“If you have a house, paid for or not, that you live in, then it can’t be an asset. Instead of putting money in your pocket, it takes money out of your pocket. That is the simple definition of a liability. This is doubly true if you don’t own your home yet.”
Liabilities are what you owe. This can include your current bills, credit card balances, loans, and other payments that you still owe on your car, home, etc.
You’re only thinking about how you can spend money to make you happy now.
This is the type of thinking that limits your ability to create an emergency fund or gets you into debt. Instead of compound interest working for you, as it does with investments, you have it working against you when you’re in debt.
For example, if you invest $1,000 today at 7%, you will have $1,070 in one year ($1,000 x 1.07). Instead of withdrawing that $70 which you gained from interest, you can keep it there for another year as it continues to earn at the same interest rate of 7%. At the end of the second year, your investment will grow to $1,144.90 ($1,070 x 1.07).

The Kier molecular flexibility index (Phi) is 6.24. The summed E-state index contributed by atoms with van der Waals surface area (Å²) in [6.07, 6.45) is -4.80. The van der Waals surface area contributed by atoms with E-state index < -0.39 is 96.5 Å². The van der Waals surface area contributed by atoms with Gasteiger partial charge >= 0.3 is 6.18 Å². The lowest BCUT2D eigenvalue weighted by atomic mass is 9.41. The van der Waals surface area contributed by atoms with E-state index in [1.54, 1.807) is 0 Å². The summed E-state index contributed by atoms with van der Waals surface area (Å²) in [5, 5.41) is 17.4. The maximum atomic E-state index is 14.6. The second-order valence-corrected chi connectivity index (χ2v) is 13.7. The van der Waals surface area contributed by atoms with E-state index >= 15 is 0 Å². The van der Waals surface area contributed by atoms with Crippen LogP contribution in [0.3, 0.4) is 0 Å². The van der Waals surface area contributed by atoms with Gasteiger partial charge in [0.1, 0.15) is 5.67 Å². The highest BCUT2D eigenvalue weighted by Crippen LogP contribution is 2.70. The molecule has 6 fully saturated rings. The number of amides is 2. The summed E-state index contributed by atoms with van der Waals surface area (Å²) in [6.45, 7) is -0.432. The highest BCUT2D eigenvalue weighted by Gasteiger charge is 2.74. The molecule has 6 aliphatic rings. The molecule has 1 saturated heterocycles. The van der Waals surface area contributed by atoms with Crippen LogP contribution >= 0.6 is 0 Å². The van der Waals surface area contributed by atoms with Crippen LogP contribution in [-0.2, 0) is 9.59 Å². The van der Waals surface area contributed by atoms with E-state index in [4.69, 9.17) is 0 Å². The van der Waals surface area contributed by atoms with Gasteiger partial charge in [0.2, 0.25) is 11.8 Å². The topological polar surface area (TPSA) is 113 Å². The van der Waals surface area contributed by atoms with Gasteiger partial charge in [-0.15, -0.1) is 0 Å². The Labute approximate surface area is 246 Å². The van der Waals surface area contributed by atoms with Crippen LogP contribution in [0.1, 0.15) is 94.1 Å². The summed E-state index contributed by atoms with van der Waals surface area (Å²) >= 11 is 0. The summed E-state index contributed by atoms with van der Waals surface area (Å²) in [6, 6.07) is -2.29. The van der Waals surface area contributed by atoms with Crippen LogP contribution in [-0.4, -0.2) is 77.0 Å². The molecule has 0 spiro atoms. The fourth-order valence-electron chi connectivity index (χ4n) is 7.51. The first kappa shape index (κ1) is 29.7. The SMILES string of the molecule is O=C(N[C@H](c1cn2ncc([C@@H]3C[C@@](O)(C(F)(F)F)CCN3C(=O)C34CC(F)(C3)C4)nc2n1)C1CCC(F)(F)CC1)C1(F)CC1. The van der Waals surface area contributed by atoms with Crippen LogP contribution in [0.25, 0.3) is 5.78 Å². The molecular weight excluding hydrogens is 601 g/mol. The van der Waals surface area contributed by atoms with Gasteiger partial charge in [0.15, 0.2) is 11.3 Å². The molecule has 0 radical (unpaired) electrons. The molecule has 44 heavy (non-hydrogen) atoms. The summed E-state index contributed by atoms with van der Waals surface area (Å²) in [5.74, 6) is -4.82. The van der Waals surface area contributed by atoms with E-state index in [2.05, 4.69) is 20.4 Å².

It’s important to understand how compound interest can work for you and against you when it comes to investments or debt. Instead of thinking, “How I can spend money to make myself happy right this second?”, shift your mindset to thinking, “How can I invest/use this money to buy me financial freedom later?”
You’re investing in material things instead of yourself.
Many people find themselves investing in depreciating assets, such as expensive cars, instead of things that have long-term value, such as education or a career. There is nothing wrong with buying an expensive car, but it’s a mistake to treat it like an investment.
As I mentioned above, focus on how you can use your money to make it work for you. Buy appreciating assets, such as creating a portfolio, and investing in your future.
2. You’re not being resourceful
People tend to make choices based on convenience, because let’s face it, we all have busy lives. But there is almost always a cheaper option out there or a cheaper way of doing things, it just involves some effort to develop an active (rather than passive) mindset.